CHEMICAL SENSITIVITY: ‘COALNESS’ OR ‘OILNESS’

Geologists believe that oil and coal are composed of organic molecules because they themselves are derived from living things. In the case of coal, this is undoubtedly true: it is the partially decomposed remains of forests, which were made up of giant clubmosses and other extinct trees. These forests covered the earth about 300 million years ago. Oil is derived from the remains of microscopic sea creatures, and is even older, according to most geologists. A novel theory about the origin of oil suggests that it is actually a product of the earth’s core, and not of living organisms at all, but this is not widely accepted.

The origin of these substances is worth considering here, because there is so much misinformation on the subject. It is part of the folklore of clinical ecology that coal and oil are both derived from ‘ancient pine forests’. In fact, both were deposited many millions of years before the first pine tree grew on earth. The clubmosses, which created most of the coal seams, are more closely related to ferns than they are to pine trees, and oil – from which most synthetics are obtained – is not derived from plants at all. These distinctions are important, because the ‘ancient pine forest’ myth has led to the idea that chemical-sensitive patients are also likely to react to pine wood and pine products. Perhaps chemical-sensitive patients are affected by pine resins – which contain a lot of natural toxins to protect the tree – but it has nothing to do with the origins of coal and oil.

The ‘ancient pine forests’ concept is linked to another myth about chemical sensitivity – that patients who are ‘universal reactors’ are reacting to all synthetic organic chemicals because they come from a common source. In other words, they are reacting to the ‘coalness’ or ‘oilness’ of the chemical, rather than the chemical itself. This theory stretches credibility considerably, because synthetic compounds go through so many chemical reactions, distillations and purification procedures that they bear little relationship to their raw materials, let alone to each other. And in any case, those raw materials -coal and oil – are not at all similar in their own origins.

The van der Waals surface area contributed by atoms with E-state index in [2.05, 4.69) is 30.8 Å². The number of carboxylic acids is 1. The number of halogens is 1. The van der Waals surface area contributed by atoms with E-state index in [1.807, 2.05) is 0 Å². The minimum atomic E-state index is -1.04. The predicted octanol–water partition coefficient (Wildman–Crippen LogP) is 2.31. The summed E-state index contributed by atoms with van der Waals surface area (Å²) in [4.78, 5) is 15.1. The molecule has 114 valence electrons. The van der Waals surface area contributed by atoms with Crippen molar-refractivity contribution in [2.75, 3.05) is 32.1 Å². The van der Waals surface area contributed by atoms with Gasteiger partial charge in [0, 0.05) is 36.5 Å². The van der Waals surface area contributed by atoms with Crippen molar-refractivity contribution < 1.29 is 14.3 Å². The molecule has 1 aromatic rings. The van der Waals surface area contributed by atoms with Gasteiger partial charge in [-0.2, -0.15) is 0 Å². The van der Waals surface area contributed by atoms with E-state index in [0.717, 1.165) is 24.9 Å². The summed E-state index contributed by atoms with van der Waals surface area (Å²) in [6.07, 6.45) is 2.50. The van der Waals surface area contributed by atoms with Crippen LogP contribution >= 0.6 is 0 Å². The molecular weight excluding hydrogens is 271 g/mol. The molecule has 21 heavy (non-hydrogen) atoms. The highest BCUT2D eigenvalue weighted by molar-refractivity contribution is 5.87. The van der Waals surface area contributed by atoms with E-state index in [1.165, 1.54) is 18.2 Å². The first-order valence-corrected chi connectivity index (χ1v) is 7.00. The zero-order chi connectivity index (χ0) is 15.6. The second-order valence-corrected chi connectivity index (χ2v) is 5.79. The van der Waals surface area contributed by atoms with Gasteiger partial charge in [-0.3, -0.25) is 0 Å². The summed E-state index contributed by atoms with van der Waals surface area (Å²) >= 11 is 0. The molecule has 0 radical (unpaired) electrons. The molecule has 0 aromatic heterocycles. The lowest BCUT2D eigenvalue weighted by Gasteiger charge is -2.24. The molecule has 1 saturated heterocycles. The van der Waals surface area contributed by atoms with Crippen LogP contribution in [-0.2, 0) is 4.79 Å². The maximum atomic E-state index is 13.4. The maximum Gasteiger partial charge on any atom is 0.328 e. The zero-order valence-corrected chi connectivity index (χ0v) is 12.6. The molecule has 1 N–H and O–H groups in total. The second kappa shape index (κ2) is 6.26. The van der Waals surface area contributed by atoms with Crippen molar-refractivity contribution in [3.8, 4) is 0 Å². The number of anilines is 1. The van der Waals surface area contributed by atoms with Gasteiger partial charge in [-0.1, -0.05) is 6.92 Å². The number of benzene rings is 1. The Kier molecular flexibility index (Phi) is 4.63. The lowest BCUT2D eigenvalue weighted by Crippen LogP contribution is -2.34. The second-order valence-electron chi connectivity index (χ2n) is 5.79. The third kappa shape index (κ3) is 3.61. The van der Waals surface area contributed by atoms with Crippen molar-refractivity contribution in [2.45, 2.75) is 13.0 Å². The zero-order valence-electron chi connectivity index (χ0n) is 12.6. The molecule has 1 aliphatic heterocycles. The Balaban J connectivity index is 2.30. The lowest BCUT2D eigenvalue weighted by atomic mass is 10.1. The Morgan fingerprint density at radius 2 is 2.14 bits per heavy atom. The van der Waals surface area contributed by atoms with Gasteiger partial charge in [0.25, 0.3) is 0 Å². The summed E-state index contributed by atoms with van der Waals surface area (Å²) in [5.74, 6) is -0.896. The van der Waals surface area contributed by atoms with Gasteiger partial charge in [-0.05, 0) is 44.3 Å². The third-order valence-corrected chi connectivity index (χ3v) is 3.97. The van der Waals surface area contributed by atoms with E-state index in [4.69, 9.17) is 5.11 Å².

Again, these misconceptions are important, because die ‘common origin’ idea is the basis for some forms of therapy used with chemical sensitive patients. Doctors employing the ‘neutralization technique’, often give ethyl alcohol in sublingual drops (under-the-tongue drops) as neutralization therapy for mild forms of chemical sensitivity. Ethyl alcohol, also known as ethanol, is the alcohol we use as a social lubricant in wines, beers and spirits. But what is used in sub-lingual therapy is industrial alcohol. This is made by adding water to ethylene gas, which itself is obtained from oil. The theory is that industrial alcohol can desensitize someone to all synthetic organic chemicals, because it is derived from oil. It will be clear from the facts given above that this is highly unlikely. Which is not to say that ethyl alchohol drops do not work – they could help a chemical-sensitive patient by stimulating the liver to produce more detoxification enzymes.

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